At Else Solicitors our debt recovery specialists have identified recurring trends having a negative impact on the effectiveness of credit controllers across the UK.
Basic financial details are being missed off the checklists when taking on a new client making the role of a credit controller chasing an invoice payment very difficult.
We have identified ‘7’ essential details your teams need to take record of when accepting a new customer account. They may seem obvious but these inaccuracies are having a huge knock on affect when attempting to recover money from a debtor.
You must have their correct name. You would be surprised at how many businesses do not know or have the correct name of the person or business they are trading with.
2. Trading Entity
You need to know how your commercial clients are trading. For example, is Jones and Sons operating as a sole trader (e.g. Mr A. Jones trading as Jones and Sons) or are they a partnership or a limited company?
If your debtor is a limited company, you can check whether they are still trading or have a look who their directors are on the Companies House website.
It is important that you have their correct address. This can save time should the debt “go legal” as it may be that a trace is required which incurs both cost and more wasted time for you. A limited company will have a registered office address (again available on the Companies House website) but there are sometimes trading addresses too.
In confirming the above details:
- Ask for any identification when a new customer/client approaches you
- Check the address they have provided
- Look a limited company up on Companies House
- Ask for a driving licence or passport and a utility bill for any directors
In some industries, you are legally required to verify the identity of your customer or client. However, in many cases it is good business practice to do so, even if you are not legally obliged.
It is good practice to have a client on-boarding process in place to gather or check this information, especially for businesses that have high value orders.
5. Money on Account
Although not appropriate for some businesses, you could ask for money on account or money “up front”?
This will go some way to covering the work you are doing. You will also have their bank details should you need to take action to freeze their account and get the rest of your money.
6. Director Guarantees/Personal Guarantees
When you supply a limited company, you could ask one of the Directors to sign a personal guarantee. If you have a signed personal guarantee and the company goes under, then you can chase them personally. This is only useful if the director has their own cash or assets so maybe some digging on the directors is necessary as mentioned above.
You would be surprised though at how many directors own multi-million pound homes outright but won’t pay your bill.
Communication is key in successfully collecting monies owed. Our recommendations include:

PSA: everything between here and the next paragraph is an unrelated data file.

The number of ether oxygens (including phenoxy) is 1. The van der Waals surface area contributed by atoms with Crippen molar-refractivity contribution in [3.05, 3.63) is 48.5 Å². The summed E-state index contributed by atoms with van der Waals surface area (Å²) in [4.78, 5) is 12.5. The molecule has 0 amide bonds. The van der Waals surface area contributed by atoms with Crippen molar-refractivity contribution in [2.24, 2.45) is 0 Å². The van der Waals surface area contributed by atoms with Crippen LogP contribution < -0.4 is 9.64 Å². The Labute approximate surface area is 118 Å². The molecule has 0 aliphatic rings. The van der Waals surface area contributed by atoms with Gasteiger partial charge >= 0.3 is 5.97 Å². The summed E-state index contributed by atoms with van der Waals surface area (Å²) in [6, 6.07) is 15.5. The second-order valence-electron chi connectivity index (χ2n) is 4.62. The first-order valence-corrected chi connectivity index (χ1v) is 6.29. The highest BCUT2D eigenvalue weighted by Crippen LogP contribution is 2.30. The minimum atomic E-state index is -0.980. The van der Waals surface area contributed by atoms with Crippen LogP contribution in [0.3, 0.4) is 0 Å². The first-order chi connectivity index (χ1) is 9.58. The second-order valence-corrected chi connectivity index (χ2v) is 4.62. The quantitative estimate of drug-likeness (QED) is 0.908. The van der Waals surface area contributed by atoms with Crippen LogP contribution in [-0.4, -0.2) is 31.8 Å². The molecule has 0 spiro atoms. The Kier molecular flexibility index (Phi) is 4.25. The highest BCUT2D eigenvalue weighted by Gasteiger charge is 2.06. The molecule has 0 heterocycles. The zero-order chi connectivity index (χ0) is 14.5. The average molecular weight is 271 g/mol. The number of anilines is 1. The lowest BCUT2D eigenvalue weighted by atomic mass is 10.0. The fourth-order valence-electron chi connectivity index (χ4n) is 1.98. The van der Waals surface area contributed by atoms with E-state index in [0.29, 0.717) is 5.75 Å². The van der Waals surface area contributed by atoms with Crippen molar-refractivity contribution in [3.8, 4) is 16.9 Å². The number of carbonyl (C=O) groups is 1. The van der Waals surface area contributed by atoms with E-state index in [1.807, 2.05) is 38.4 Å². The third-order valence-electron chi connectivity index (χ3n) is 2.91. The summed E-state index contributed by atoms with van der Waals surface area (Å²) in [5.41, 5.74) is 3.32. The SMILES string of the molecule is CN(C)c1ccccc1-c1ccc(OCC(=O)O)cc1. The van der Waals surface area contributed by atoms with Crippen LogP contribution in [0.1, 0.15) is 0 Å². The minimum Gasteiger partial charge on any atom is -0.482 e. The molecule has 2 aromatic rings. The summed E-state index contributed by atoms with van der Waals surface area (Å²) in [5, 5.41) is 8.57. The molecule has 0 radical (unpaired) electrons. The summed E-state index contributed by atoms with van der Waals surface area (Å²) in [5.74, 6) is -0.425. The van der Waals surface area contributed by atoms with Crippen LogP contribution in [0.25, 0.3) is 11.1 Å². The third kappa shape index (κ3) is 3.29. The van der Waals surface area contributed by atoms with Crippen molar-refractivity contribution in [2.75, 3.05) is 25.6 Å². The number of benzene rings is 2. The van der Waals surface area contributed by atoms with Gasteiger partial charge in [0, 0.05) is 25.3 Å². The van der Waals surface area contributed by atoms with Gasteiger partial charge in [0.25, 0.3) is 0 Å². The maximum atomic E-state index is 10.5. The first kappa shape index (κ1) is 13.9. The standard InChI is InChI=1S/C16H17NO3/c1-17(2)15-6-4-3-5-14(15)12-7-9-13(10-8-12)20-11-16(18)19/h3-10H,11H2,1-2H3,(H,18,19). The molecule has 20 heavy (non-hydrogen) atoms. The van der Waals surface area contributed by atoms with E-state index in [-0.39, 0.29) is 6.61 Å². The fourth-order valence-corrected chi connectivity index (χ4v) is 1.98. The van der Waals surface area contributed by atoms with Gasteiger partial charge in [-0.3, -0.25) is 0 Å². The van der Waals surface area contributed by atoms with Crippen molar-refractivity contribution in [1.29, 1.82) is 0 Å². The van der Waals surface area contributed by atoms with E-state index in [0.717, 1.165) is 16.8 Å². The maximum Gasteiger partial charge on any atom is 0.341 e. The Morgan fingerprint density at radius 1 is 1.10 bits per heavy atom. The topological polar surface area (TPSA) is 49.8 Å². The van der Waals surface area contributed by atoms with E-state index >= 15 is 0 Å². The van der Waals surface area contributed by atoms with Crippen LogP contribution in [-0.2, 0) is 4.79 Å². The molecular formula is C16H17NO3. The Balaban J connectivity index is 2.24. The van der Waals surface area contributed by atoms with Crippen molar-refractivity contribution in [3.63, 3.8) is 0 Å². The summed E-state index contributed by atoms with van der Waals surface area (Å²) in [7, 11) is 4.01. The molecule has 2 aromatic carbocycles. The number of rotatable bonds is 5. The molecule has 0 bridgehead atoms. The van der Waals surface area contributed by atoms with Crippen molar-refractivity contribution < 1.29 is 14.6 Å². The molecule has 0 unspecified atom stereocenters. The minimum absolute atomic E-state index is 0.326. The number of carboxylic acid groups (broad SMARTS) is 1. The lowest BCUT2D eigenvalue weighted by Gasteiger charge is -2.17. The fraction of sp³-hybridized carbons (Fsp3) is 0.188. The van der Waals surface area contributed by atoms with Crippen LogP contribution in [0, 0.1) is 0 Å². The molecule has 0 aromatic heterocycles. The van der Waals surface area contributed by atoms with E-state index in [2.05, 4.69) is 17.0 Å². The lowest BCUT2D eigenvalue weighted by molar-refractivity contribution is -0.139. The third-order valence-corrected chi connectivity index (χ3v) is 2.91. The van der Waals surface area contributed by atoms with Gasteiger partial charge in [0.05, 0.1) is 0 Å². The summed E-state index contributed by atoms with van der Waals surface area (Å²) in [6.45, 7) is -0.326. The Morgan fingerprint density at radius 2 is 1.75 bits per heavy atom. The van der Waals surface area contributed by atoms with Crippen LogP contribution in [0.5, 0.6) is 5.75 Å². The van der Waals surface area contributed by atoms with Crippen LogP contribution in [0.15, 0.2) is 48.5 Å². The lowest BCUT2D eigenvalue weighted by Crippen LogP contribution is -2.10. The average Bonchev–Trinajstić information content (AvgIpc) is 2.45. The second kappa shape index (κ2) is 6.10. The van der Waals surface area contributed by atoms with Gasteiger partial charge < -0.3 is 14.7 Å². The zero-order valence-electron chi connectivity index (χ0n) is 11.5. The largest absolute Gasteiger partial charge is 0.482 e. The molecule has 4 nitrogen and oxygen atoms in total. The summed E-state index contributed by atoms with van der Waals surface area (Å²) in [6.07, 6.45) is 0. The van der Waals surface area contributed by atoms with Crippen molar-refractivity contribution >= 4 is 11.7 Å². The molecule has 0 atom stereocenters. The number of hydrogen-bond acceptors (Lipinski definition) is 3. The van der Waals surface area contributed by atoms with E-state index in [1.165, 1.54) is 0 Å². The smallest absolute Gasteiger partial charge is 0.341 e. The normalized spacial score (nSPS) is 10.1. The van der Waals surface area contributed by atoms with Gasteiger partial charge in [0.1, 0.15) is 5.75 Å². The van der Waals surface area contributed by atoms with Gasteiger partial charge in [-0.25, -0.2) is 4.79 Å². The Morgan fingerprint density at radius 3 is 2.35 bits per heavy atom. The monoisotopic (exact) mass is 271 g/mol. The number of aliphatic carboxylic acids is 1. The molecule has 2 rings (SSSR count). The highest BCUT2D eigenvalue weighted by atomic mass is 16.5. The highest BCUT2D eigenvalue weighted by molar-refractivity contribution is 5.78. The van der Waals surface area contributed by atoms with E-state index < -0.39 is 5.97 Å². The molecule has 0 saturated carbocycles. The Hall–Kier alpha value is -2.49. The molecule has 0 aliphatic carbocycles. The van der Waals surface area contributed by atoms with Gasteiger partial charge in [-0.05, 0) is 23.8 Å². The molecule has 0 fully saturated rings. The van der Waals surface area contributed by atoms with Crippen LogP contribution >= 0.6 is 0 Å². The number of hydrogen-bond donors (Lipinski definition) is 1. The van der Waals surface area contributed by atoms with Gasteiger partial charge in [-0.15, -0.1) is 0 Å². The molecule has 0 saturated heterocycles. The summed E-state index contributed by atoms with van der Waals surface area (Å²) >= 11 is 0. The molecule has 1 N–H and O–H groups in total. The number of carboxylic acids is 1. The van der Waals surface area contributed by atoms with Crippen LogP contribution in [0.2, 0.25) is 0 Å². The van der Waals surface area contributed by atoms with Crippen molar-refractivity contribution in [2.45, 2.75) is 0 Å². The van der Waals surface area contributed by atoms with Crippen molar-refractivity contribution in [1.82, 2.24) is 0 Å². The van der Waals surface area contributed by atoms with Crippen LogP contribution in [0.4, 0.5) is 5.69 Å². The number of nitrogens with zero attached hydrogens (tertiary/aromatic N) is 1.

- Keep records of all communications
- Invoice the right person on time – many invoices are mistakenly sent to the person who placed the order when it is needs to go to their finance department
- Supply the purchase order number – many companies require you to quote a purchase order number, otherwise they will not pay you
- Follow up any emailed invoices with a chaser to ensure they received the bill, it may have ended up in their junk mail folder
- You may also like to clarify…
a. Confirm how much they owe and when you need payment by
b. Whose terms are you paying on? You may want payment in 30 days but some companies pay only at the end of the month for invoices received the previous month. For example, if you invoice on 5th March, you will not get paid until 30th April. Some companies still pay on 60 or 90 day terms
And finally, a typical response from debtors is that they did not know there was anything outstanding. In some cases this may be true but make sure you have a procedure in place for chasing overdue payments. For example, on 30-day payment terms you can issue a Letter Before Action on day 31.
For a commercial debtor, they then have 7 days to make payment. You should state in the letter the amount outstanding, what the debt relates to and give a date for repayment. You should also advise them that if payment is not made by that date then you will pass the matter onto your solicitors.
You may also be interested to know that you can add Late Payment Compensation and Interest on a business to business debt.
How we can help you
Else Solicitors has a long-standing reputation as the debt recovery solicitors. We work hard to ensure that you get paid whether this is through rigorous credit control, debt collection letters or legal action. Debt recovery is one of the things we do best and we can collect late and even “old and abandoned” debts on your behalf.
You can also use Else as an extension of your credit control procedure. Many businesses have found this to be highly effective. It saves you time so you can concentrate on your “good clients” and removes the frustration of chasing late payers.
For more information relating to credit control procedures and chasing payments, please contact Laura Charles on 01283 526210 or via email@example.com.